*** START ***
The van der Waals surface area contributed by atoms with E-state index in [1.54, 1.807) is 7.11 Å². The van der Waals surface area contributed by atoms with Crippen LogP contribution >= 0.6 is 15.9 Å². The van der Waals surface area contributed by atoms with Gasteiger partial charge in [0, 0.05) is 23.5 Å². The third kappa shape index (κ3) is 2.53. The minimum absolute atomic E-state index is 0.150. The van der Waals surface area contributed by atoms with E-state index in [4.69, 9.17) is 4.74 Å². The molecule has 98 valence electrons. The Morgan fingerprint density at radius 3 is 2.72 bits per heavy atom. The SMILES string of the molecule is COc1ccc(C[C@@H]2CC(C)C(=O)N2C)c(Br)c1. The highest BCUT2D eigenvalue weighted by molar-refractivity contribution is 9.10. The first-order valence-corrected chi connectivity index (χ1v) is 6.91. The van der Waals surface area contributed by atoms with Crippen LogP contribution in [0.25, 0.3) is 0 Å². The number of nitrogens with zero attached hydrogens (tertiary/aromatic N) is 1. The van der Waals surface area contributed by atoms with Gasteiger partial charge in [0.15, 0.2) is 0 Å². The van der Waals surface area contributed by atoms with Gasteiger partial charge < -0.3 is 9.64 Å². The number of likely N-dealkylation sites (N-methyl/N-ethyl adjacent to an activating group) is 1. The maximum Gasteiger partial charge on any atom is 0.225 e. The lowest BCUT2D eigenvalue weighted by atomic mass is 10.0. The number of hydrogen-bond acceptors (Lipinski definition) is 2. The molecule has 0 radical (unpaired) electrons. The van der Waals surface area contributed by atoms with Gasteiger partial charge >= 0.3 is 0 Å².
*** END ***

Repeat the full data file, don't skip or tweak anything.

The van der Waals surface area contributed by atoms with E-state index in [1.54, 1.807) is 7.11 Å². The van der Waals surface area contributed by atoms with Crippen LogP contribution >= 0.6 is 15.9 Å². The van der Waals surface area contributed by atoms with Gasteiger partial charge in [0, 0.05) is 23.5 Å². The third kappa shape index (κ3) is 2.53. The minimum absolute atomic E-state index is 0.150. The van der Waals surface area contributed by atoms with E-state index in [4.69, 9.17) is 4.74 Å². The molecule has 98 valence electrons. The Morgan fingerprint density at radius 3 is 2.72 bits per heavy atom. The SMILES string of the molecule is COc1ccc(C[C@@H]2CC(C)C(=O)N2C)c(Br)c1. The highest BCUT2D eigenvalue weighted by molar-refractivity contribution is 9.10. The first-order valence-corrected chi connectivity index (χ1v) is 6.91. The van der Waals surface area contributed by atoms with Crippen LogP contribution in [0.25, 0.3) is 0 Å². The number of nitrogens with zero attached hydrogens (tertiary/aromatic N) is 1. The van der Waals surface area contributed by atoms with Gasteiger partial charge in [0.15, 0.2) is 0 Å². The van der Waals surface area contributed by atoms with Gasteiger partial charge < -0.3 is 9.64 Å². The number of likely N-dealkylation sites (N-methyl/N-ethyl adjacent to an activating group) is 1. The maximum Gasteiger partial charge on any atom is 0.225 e. The lowest BCUT2D eigenvalue weighted by atomic mass is 10.0. The number of hydrogen-bond acceptors (Lipinski definition) is 2. The molecule has 0 radical (unpaired) electrons. The van der Waals surface area contributed by atoms with Gasteiger partial charge >= 0.3 is 0 Å².